Just over a month ago, I wrote a review for my HTC one, praising it for its stunning design and features. I even stated that I was looking forward to seeing what HTC would deliver next. Well, that day has come, and we received The One Max, HTC’s interpretation of a Phablet (phone & tablet). While the Max isn’t a true successor, I am glad to see everything that made the One great delivered in a larger package.
In terms of looks, the HTC Max has stuck to the highly stylish and overall well praised design of the HTC One, from the aluminium casing to the camera positioning and the speaker holes on the front of the phone. However, instead of being fully encased, the back is now removable to allow easier access to your SIM card without a hair pin. Obviously the main this that sets it apart from its predecessor is the massive 5.9” screen with full 1080×1920 pixels, giving you super clear and sharp images which makes the Max great for videos and films. Compared to other phablets at the moment, the Max is the perfect size being small enough to carry in your hand (looking at you, Sony Xperia Z Ultra) but significantly bigger from its counterparts and gives the full usability of a small tablet in a very modern handset.
With the HTC One Max’s bigger screen and bigger body, there is more room (and more need) to pack some extra power in this phablet. With that being said, HTC have answered with a 1.7GHz quad core Qualcomm® Snapdragon 600 processor which keeps the phone very quick despite the bigger screen. The batter is also a lot bigger, allowing up to 25 hours of talk time and a whopping 585 hours of standby time, which is massive battery life for such a large device. With the One, one of my little gripes was the fact there was no external memory port. While it wasn’t a massive thing, it can be annoying when your memory fills up with data and have to trawl through it finding stuff you don’t mind deleting. HTC must have listened, as the Max now comes with an external memory slot, at the cost of the internal memory being only 16GB. As I have said before though, there are alternatives such as cloud storage, so HTC can’t really be knocked for that. Finally there are the speakers, which HTC has again faced forwards to improve sound quality and the overall experience. The max comes with Boom Sound as standard, but due to the partnership between HTC and Beats by Dre being bought out, the handset is lacking some logos on the case, but the sound quality is still a joy to listen to.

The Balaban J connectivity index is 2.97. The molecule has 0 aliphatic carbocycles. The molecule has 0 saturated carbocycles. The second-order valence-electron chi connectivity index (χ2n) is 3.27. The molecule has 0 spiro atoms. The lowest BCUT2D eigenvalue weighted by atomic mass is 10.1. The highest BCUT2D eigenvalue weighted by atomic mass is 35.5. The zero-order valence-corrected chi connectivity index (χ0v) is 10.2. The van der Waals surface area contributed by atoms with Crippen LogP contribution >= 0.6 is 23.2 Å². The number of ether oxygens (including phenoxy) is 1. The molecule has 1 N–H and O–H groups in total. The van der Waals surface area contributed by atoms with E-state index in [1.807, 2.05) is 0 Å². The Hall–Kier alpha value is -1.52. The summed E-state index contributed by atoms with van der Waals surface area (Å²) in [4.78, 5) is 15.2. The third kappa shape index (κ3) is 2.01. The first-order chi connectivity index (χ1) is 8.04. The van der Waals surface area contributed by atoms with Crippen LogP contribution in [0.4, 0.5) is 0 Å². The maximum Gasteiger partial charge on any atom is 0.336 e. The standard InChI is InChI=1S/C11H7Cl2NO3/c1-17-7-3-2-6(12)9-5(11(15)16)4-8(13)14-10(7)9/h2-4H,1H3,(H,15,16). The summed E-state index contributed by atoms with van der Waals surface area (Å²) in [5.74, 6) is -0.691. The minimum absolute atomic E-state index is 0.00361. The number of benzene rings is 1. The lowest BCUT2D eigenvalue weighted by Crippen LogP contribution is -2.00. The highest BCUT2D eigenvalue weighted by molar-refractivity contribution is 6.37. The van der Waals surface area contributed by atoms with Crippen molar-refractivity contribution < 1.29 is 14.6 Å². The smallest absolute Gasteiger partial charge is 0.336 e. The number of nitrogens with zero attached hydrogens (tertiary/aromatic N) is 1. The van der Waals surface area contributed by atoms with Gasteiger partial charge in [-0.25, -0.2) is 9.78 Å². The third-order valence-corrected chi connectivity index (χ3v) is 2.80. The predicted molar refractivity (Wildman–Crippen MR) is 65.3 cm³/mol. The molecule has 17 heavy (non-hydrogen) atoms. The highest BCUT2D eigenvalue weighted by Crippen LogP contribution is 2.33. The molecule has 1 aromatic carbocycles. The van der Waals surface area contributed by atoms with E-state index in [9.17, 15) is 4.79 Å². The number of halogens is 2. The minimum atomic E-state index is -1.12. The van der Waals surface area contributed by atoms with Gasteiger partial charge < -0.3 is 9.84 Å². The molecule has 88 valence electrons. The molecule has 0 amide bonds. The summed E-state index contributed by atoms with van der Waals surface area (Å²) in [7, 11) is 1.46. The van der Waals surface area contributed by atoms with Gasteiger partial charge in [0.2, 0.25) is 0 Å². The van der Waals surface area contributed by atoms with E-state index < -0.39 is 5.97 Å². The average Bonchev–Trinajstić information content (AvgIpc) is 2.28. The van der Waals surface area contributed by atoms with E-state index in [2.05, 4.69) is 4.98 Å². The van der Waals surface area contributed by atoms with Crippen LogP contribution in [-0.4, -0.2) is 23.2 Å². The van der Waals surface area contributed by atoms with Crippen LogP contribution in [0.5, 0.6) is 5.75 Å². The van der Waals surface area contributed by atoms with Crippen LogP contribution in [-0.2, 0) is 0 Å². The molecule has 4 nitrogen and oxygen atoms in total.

The Max comes pre-loaded with Android 4.3 Jelly Bean with HTC Sense, which again runs very well on the larger device. Not much has changed from the upscale, and it still runs very fast and is still as easy to navigate as ever. Not much has been added in terms of software on the larger device, except expected notepad apps and the like which take advantage of a larger screen. Other than that though, there really isn’t much added, but that isn’t necessarily a bad thing, as the One’s operating system is one of the best versions of android available today.
In terms of the camera, HTC have packed in the same 8 ultra-pixel as the One, with the same features including HTC Zoe, a “moving photo” app that lets you scrub through individual frames and save each as photos. The camera is very nice, and the ultra-pixel camera allows in more light in low levels such as night time or while you are inside. The front facing camera is also very good at 2.1mp and is more than enough for a cheeky snapchat. For video recording, both cameras record HD in 1080p. Also included is HTC’s answer to Apple’s fingerprint recognition. On the back of the device is a fingerprint scanner which can record up to three different fingerprints which will open different apps depending on what you set them for. At first I thought this was a last second thought at the announcement of what Apple had done with the IPhone 5s, but after using it for a while i did start to enjoy using it. Although on occasion it doesn’t work, when it does work it is a lot quicker than imputing a password and I was amusing to unlock my phone without touching the screen. Whether others catch on to finger print recognition however is yet to be seen.
While I originally said in my HTC One review that I wouldn’t swap my phone for anything else, I think I may have spoken too soon. Before the Max, I didn’t really understand the appeal of the phablets, but now whenever I look at my HTC One, it looks unusually small. HTC have once again convinced me that they know exactly what they are doing.